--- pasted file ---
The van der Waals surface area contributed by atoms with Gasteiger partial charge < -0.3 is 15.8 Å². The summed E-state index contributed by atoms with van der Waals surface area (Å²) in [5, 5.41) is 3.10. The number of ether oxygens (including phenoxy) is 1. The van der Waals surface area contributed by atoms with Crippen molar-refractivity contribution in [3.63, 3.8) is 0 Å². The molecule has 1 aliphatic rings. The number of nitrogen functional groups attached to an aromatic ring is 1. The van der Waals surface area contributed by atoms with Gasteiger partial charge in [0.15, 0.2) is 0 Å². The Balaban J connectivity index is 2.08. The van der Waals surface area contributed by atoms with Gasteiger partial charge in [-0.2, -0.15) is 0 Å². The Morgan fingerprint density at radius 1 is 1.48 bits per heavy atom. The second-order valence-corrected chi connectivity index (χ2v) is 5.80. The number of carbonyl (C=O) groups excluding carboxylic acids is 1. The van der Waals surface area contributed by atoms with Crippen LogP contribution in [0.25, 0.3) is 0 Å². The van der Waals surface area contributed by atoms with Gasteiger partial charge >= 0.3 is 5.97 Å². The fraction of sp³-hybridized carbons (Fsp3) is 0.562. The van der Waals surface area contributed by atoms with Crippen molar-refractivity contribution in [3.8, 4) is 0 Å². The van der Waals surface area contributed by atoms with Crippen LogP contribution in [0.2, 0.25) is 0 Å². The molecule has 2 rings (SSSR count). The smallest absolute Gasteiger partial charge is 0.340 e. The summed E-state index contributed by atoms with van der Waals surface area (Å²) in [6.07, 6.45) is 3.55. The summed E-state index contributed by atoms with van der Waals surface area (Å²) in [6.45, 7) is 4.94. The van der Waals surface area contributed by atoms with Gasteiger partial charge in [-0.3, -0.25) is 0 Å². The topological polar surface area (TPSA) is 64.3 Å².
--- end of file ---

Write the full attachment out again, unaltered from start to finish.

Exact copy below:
The van der Waals surface area contributed by atoms with Gasteiger partial charge < -0.3 is 15.8 Å². The summed E-state index contributed by atoms with van der Waals surface area (Å²) in [5, 5.41) is 3.10. The number of ether oxygens (including phenoxy) is 1. The van der Waals surface area contributed by atoms with Crippen molar-refractivity contribution in [3.63, 3.8) is 0 Å². The molecule has 1 aliphatic rings. The number of nitrogen functional groups attached to an aromatic ring is 1. The van der Waals surface area contributed by atoms with Gasteiger partial charge in [0.15, 0.2) is 0 Å². The Balaban J connectivity index is 2.08. The van der Waals surface area contributed by atoms with Gasteiger partial charge in [-0.2, -0.15) is 0 Å². The Morgan fingerprint density at radius 1 is 1.48 bits per heavy atom. The second-order valence-corrected chi connectivity index (χ2v) is 5.80. The number of carbonyl (C=O) groups excluding carboxylic acids is 1. The van der Waals surface area contributed by atoms with Crippen LogP contribution in [0.25, 0.3) is 0 Å². The van der Waals surface area contributed by atoms with Gasteiger partial charge >= 0.3 is 5.97 Å². The fraction of sp³-hybridized carbons (Fsp3) is 0.562. The van der Waals surface area contributed by atoms with Crippen molar-refractivity contribution in [3.8, 4) is 0 Å². The van der Waals surface area contributed by atoms with Crippen LogP contribution in [0.2, 0.25) is 0 Å². The molecule has 2 rings (SSSR count). The smallest absolute Gasteiger partial charge is 0.340 e. The summed E-state index contributed by atoms with van der Waals surface area (Å²) in [6.07, 6.45) is 3.55. The summed E-state index contributed by atoms with van der Waals surface area (Å²) in [6.45, 7) is 4.94. The van der Waals surface area contributed by atoms with Gasteiger partial charge in [-0.3, -0.25) is 0 Å². The topological polar surface area (TPSA) is 64.3 Å².